Michigan State Loan Repayment Program
To encourage healthcare providers and master’s level social workers to work in areas with shortages, Michigan offers up to $200,000 in tax-free funds to repay student loans. To be eligible, you must have a master’s in social work and agree to work for two consecutive years at an eligible nonprofit practice site.
For more information or to apply, visit the Michigan State Loan Repayment Program website.
To see if your state offers a loan assistance program for social workers, use our repayment assistance tool to search for programs you may be eligible for.
Alternative repayment plans
If you don’t qualify for forgiveness programs or repayment assistance, there are other options. Here are some alternatives that can help you manage your loans and give you more room in your budget.
Income-driven repayment plans
If you have federal student loans, you may qualify for an income-driven repayment (IDR) plan. If your income is low enough, you may even qualify for a monthly payment of $0, while still counting as a qualifying payment for PSLF.
Under an IDR plan, the government extends your repayment term to 20 to 25 years and caps your payments at a percentage of your discretionary income. There are four kinds of IDR plans:
- Income-based repayment: Your payments are 10 percent of your discretionary income.
- Income-contingent repayment: You pay either 20 percent of your income or what your monthly bill would be if your loan term was 12 years, whichever is less.
- Pay As You Earn: The government sets your payments at 10 percent of your discretionary income, but your payment never exceeds what it would be under a Standard Repayment Plan.
- Revised Pay As You Earn: Under this plan, you pay 10 percent of your discretionary income.
As a social worker, an IDR plan can significantly reduce your monthly bill, freeing up cash each month for other essentials like rent or health insurance.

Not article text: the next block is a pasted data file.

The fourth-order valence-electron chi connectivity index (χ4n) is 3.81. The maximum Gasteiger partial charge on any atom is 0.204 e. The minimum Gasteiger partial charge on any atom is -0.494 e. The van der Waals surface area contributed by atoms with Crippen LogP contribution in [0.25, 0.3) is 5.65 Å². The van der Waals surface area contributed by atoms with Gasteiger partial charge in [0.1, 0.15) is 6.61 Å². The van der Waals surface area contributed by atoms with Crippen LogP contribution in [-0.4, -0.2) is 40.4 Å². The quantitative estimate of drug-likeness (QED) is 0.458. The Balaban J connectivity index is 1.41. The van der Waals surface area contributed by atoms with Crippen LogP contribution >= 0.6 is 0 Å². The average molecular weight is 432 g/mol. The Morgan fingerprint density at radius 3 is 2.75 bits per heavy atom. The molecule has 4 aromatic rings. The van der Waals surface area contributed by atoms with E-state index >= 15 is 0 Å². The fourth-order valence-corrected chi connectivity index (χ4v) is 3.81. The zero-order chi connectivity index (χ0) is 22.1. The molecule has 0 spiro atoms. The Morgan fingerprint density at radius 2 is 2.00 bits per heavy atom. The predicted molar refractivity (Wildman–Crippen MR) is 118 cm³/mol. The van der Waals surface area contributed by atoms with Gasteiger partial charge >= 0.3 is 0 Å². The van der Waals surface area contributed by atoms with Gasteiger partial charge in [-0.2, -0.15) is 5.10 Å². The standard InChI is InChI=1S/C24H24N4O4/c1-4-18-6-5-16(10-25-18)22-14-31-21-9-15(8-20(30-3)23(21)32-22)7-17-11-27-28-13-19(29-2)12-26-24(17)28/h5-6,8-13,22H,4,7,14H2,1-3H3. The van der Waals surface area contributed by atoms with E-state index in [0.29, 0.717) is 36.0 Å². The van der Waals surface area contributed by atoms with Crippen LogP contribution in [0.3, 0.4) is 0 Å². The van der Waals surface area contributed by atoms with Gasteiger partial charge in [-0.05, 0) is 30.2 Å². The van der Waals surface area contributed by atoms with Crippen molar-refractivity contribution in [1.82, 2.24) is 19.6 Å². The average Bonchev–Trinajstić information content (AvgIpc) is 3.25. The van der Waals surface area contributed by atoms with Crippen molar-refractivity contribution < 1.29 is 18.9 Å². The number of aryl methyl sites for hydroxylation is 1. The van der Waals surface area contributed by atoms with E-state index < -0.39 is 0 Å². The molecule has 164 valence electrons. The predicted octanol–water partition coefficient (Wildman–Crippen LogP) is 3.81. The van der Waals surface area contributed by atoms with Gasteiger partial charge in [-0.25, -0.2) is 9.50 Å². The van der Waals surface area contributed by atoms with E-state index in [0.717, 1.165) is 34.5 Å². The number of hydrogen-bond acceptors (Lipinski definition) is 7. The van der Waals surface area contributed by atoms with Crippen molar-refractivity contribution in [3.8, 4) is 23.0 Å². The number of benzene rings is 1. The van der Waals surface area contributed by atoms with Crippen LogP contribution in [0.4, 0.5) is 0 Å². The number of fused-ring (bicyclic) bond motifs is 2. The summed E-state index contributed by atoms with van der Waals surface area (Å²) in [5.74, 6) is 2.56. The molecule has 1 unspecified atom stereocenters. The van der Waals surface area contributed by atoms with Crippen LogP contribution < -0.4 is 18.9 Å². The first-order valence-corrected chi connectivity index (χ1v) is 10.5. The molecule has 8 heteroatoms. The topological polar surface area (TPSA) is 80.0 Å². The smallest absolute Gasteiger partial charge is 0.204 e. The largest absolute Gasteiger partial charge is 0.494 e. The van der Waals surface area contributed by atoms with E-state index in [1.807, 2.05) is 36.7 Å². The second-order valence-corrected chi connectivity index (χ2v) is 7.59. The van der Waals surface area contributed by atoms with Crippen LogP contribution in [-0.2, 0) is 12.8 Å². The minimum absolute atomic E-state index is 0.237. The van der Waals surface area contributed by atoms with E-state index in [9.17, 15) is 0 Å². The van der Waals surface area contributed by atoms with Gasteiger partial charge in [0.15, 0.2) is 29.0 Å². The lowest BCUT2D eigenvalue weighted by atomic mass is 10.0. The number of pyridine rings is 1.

If you have private student loans instead of federal ones, you’re not eligible for income-driven repayment plans or Public Service Loan Forgiveness. But if you’re struggling to make your payments each month, some private lenders offer alternatives.
For example, your lender might offer interest-only payments for a certain period. Rather than making regular payments towards the principal, you pay only the accrued interest each month.
That approach can reduce your monthly payment, but it will take much longer to pay off your loan. Though you may pay more in interest, it can be a good short-term option until you increase your income.
If you have a high monthly payment and burdensome interest rates, consider refinancing your student loans. With refinancing, you’ll work with a private lender to take out a new loan for the total of your current student debt. The new loan has different terms than your old ones, such as a different interest rate, length of repayment, and minimum monthly bill.
If you can’t keep up with your payments, extending your repayment term can reduce your monthly bill. You may end up paying more in interest over the length of your loan, but decreasing your monthly obligation can help you afford essentials early on in your career. As your income increases, you can accelerate your payments to cut down on interest charges.
Because social workers tend to make less money — especially early on — you might not be eligible for refinancing on your own. However, you might be able to get approved if you have a cosigner. You could ask a relative or friend with more established credit and a higher income to cosign your loan application.
While handling student loan debt on a social worker’s salary can be challenging, there are ways to reduce the burden on your budget. From loan forgiveness for social workers to refinancing, you can reduce your monthly payment and save money.